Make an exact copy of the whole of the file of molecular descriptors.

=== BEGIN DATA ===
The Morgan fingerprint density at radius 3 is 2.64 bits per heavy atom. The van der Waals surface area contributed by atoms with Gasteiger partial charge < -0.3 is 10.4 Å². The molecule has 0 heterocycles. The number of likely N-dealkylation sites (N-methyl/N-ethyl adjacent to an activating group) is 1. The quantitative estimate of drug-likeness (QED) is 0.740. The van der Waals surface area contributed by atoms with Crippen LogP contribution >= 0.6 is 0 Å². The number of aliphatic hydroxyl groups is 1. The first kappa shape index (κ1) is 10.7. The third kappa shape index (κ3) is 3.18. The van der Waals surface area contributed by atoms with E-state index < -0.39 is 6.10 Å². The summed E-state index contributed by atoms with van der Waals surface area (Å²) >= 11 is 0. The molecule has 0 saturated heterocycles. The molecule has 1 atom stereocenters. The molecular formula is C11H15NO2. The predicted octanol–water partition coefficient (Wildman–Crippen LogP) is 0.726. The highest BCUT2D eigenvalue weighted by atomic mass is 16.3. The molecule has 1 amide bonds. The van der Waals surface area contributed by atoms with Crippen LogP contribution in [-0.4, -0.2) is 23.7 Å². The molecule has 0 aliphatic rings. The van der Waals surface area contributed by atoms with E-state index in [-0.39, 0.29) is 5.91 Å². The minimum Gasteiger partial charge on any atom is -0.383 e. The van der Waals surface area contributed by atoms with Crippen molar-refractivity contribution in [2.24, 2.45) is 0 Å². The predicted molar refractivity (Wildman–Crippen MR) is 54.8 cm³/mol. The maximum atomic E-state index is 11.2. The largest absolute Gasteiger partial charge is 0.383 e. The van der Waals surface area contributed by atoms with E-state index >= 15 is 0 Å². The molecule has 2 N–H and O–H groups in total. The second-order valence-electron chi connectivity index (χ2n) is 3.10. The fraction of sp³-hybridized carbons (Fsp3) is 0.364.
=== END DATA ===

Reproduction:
The Morgan fingerprint density at radius 3 is 2.64 bits per heavy atom. The van der Waals surface area contributed by atoms with Gasteiger partial charge < -0.3 is 10.4 Å². The molecule has 0 heterocycles. The number of likely N-dealkylation sites (N-methyl/N-ethyl adjacent to an activating group) is 1. The quantitative estimate of drug-likeness (QED) is 0.740. The van der Waals surface area contributed by atoms with Crippen LogP contribution >= 0.6 is 0 Å². The number of aliphatic hydroxyl groups is 1. The first kappa shape index (κ1) is 10.7. The third kappa shape index (κ3) is 3.18. The van der Waals surface area contributed by atoms with E-state index < -0.39 is 6.10 Å². The summed E-state index contributed by atoms with van der Waals surface area (Å²) >= 11 is 0. The molecule has 0 saturated heterocycles. The molecule has 1 atom stereocenters. The molecular formula is C11H15NO2. The predicted octanol–water partition coefficient (Wildman–Crippen LogP) is 0.726. The highest BCUT2D eigenvalue weighted by atomic mass is 16.3. The molecule has 1 amide bonds. The van der Waals surface area contributed by atoms with Crippen LogP contribution in [-0.4, -0.2) is 23.7 Å². The molecule has 0 aliphatic rings. The van der Waals surface area contributed by atoms with E-state index in [-0.39, 0.29) is 5.91 Å². The minimum Gasteiger partial charge on any atom is -0.383 e. The van der Waals surface area contributed by atoms with Crippen molar-refractivity contribution in [2.24, 2.45) is 0 Å². The predicted molar refractivity (Wildman–Crippen MR) is 54.8 cm³/mol. The maximum atomic E-state index is 11.2. The largest absolute Gasteiger partial charge is 0.383 e. The van der Waals surface area contributed by atoms with E-state index >= 15 is 0 Å². The molecule has 2 N–H and O–H groups in total. The second-order valence-electron chi connectivity index (χ2n) is 3.10. The fraction of sp³-hybridized carbons (Fsp3) is 0.364.